Market Lavington Museum

Bills, bills, bills!

The Honourable Mrs Louisa Hay was a member of the Pleydell Bouverie family. She lived for virtually all of the second half of the nineteenth century as a widow at Clyffe Hall.

The Gye family were builders, carpenters etc, and, to the delight of us these days, hoarders and keepers. As a result we have a bill submitted to the honourable lady in 1884. It provides something of an insight into the amount of upkeep a large house needed as well as to costs and wages roughly 130 years ago.

There may be just the one bill here, but it covers a period between July and December 1884.

First part of 1884 bill for work done by James Gye for The Hon. Mrs Hay at Clyffe Hall

First part of 1884 bill for work done by James Gye for The Hon. Mrs Hay at Clyffe Hall

It is, perhaps, labour costs that strike us as being horribly low. Take that entry for August 5th – a man half a day making a washing trough is charged at two shillings. That’s 10p in present money. Actually, in terms of wages that’s equivalent to about £45 today – roughly £10 per hour to share between company and employee.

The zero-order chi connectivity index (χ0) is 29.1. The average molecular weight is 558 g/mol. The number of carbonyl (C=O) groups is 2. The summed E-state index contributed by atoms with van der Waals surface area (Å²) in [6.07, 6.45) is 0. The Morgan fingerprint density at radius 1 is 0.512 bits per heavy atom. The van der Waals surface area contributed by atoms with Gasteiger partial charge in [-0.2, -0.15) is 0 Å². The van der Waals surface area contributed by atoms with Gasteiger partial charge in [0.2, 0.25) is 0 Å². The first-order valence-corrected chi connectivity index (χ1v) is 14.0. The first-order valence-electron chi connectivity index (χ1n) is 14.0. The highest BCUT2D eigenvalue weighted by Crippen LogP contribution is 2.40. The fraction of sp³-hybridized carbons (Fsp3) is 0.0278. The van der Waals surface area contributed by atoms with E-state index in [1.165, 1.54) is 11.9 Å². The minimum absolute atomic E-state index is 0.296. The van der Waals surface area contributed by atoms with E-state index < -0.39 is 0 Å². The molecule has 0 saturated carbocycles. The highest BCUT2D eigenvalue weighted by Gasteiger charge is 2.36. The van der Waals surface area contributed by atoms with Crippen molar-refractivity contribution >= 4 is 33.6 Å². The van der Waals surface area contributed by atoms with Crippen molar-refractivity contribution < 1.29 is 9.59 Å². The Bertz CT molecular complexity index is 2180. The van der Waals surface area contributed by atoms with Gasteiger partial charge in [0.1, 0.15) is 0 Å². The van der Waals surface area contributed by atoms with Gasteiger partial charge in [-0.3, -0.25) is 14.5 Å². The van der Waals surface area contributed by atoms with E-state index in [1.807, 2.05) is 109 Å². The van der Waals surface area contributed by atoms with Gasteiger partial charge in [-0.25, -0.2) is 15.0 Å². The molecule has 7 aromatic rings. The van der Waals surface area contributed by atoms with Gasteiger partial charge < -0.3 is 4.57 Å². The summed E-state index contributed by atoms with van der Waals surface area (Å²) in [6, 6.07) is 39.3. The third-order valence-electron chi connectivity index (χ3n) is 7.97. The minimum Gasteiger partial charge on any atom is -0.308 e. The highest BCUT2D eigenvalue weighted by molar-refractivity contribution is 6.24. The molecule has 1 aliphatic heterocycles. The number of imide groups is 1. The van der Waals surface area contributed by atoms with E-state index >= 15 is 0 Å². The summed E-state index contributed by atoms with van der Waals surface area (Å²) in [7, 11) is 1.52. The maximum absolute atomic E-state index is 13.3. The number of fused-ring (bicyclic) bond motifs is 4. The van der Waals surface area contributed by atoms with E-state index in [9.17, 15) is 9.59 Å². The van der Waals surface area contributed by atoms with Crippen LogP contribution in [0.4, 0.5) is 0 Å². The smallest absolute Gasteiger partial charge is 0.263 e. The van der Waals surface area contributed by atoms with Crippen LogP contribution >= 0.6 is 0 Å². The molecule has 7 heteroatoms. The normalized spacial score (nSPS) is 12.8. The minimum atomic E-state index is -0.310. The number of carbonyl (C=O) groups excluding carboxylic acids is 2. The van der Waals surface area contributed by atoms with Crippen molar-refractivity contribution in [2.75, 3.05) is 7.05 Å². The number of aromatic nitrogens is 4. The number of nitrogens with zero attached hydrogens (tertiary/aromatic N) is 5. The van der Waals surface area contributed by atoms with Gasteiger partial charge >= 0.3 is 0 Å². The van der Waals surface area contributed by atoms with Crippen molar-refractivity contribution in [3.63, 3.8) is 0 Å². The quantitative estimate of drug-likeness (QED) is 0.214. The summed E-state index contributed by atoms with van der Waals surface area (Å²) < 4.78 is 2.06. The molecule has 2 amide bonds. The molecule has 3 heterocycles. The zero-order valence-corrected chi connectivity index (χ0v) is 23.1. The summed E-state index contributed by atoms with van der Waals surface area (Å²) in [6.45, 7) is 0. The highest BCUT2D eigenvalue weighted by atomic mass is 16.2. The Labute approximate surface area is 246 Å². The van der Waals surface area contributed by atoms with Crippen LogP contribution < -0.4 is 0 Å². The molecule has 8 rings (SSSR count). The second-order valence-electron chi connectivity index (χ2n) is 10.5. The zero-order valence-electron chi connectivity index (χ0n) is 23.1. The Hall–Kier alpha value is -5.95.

However, on August 18th we had two men for a day at farm work getting 7/9 or about 38p which is just marginally less than the trough digger earned for the company.

The bill continues.


The last item listed here is amusing for it is something that just wouldn’t happen these days. A pair of shears was re-handled at a cost of 1/6. That’s about £32 in current labour value. Well you can pay much more than that for a brand new pair of shears in 2015 but you certainly wouldn’t have to. We think what are called verells we’d call Ferules – the iron covers on the end of the handles.